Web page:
New OIC 20% partial payment requirement could backfire.
The change applies to lump-sum OICs. "Lump sum" is defined by Sec. 7122(c)(1)(A)(ii) as an offer to make payments in five or fewer installments. Any applicable OIC that does not include a partial payment may be returned to the taxpayer as unprocessable; see Sec. 7122(d)(3)(C).
The $150 user fee imposed on OIC applicants since Nov. 1,2003, is still in effect; see Notice 2006-68.
Under Sec: 7122(f), the IRS will consider any properly submitted OIC to be acceptable if it has not made a determination within 24 months of the submission date. However, a tax liability covered under the OIC that involves any judicial proceeding will suspend the 24-month period. Taxpayers must be current with their filings and any payments subsequent to the period covered by the OIC while they are waiting a resolution.
A Break with Tradition
Since the 1860s, taxpayers have had the ability to compromise and settle deficiencies as a last resort. Historically, this has been good business for the government. In testimony before the House Small Business Committee on April 5, 2006, Nina Olsen, the IRS Taxpayer Advocate, said that, on average, accepted OICs have resulted in the Service collecting 16 cents on every dollar owed. This is a better return than 13 cents on the dollar, which is what the IRS has typically collected on debts two or more years old. According to Ms. Olsen, in cases in which OIC applications are rejected, the IRS collects less than 80% of what it might have collected under an initial taxpayer offer. In over 20% of those cases, the Service recoups nothing at all.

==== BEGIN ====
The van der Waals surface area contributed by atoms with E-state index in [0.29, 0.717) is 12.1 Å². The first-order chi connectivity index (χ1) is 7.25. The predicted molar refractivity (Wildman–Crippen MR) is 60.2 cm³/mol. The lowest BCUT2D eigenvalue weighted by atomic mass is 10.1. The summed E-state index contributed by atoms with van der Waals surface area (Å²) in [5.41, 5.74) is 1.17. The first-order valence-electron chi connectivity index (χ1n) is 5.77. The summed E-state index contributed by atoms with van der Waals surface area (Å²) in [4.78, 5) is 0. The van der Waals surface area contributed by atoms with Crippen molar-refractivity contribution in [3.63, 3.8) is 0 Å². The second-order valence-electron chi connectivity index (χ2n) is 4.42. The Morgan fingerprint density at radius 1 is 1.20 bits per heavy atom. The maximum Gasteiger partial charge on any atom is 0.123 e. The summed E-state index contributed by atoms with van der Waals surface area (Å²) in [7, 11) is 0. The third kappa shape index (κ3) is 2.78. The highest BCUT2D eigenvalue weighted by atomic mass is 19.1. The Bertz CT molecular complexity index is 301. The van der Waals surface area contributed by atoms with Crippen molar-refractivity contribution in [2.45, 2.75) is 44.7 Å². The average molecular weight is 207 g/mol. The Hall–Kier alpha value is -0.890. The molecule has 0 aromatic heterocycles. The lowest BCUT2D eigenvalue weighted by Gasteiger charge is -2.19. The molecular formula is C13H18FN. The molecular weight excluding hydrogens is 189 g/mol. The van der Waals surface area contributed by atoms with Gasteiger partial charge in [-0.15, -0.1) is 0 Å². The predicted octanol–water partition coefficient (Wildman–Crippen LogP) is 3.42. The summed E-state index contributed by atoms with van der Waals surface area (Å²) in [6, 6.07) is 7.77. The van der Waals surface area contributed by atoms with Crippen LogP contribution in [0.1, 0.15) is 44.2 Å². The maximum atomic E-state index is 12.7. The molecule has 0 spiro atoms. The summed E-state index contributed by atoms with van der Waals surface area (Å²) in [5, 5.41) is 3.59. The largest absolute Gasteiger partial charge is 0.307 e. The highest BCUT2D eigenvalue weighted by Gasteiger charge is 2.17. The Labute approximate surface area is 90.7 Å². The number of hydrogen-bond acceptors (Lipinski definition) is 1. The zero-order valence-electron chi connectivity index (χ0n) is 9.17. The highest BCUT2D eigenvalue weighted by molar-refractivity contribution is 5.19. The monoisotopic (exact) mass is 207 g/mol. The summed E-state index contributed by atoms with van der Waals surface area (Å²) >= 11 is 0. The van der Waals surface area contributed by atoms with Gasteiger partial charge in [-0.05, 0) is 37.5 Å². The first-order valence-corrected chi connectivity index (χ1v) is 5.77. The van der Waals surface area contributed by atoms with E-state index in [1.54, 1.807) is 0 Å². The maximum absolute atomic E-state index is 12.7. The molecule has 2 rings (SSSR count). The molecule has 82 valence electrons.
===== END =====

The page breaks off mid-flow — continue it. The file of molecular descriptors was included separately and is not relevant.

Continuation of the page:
Despite the success, and even before the current legislation, recent statistics show an overall decline in the OIC program. A General Accounting Office study noted that taxpayers applied for about 123,000 OICs in fiscal-year 2002. By fiscal-year 2005, the number was closer to 73,000. The number of OICs accepted has declined as well. OIC acceptances for fiscal-year 2002 were approximately 28,000. Fiscal-year 2005 saw only about 15,000 offers accepted; see "ILLS Offers In Compromise: Performance Has Been Mixed; Better Management Information and Simplification Could Improve the Program" (GAO-06-525, 5/23/06), available at www.gao.gov/htext/d06525.html.
Due to impediments introduced with the TIPRA, many practitioners and advocates have expressed concern that the new legislation will effectively kill the OIC program. How many taxpayers will be willing to incur the emotional and financial costs of providing a partial payment, knowing their chances of having an offer accepted are slim? The most common means of financing an OIC payment are:
1. Cashing in an IRA and paying tax and penalties;
2. Refinancing real estate with a loan; and
3. Obtaining funds from parents or friends.
Is There Any Relief?
As a way to avoid the 20% initial payment, some commentators propose structuring an OIC to include more than five installments. Under this scenario, taxpayers would make monthly installments while awaiting IRS approval. However, as final approval may take several years, this approach may be impractical.
Another alternative is a hardship waiver. New Sec. 7122 (c) (2) (C) gives the Secretary authority to issue regulations allowing waivers for certain classes of taxpayers. Ms. Olsen has requested examples from the AICPA Tax Division's IRS Practice and Procedures Committee, which can form the basis of as broad a hardship waiver as practical. The Committee is in the process of submitting examples.
The Joint Committee on Taxation has estimated that revenue will increase by almost $2 billion from this provision. On the contrary, many practitioners predict that the 20% partial payment is a significant barrier that will encourage taxpayers not to apply for an OIC and will result in an overall decrease in revenue.
FROM ROBERT M. CAPLAN, CPA, FOSTER CITY, CA
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|Author:||Caplan, Robert M.|
|Publication:||The Tax Adviser|
|Date:||Oct 1, 2006|
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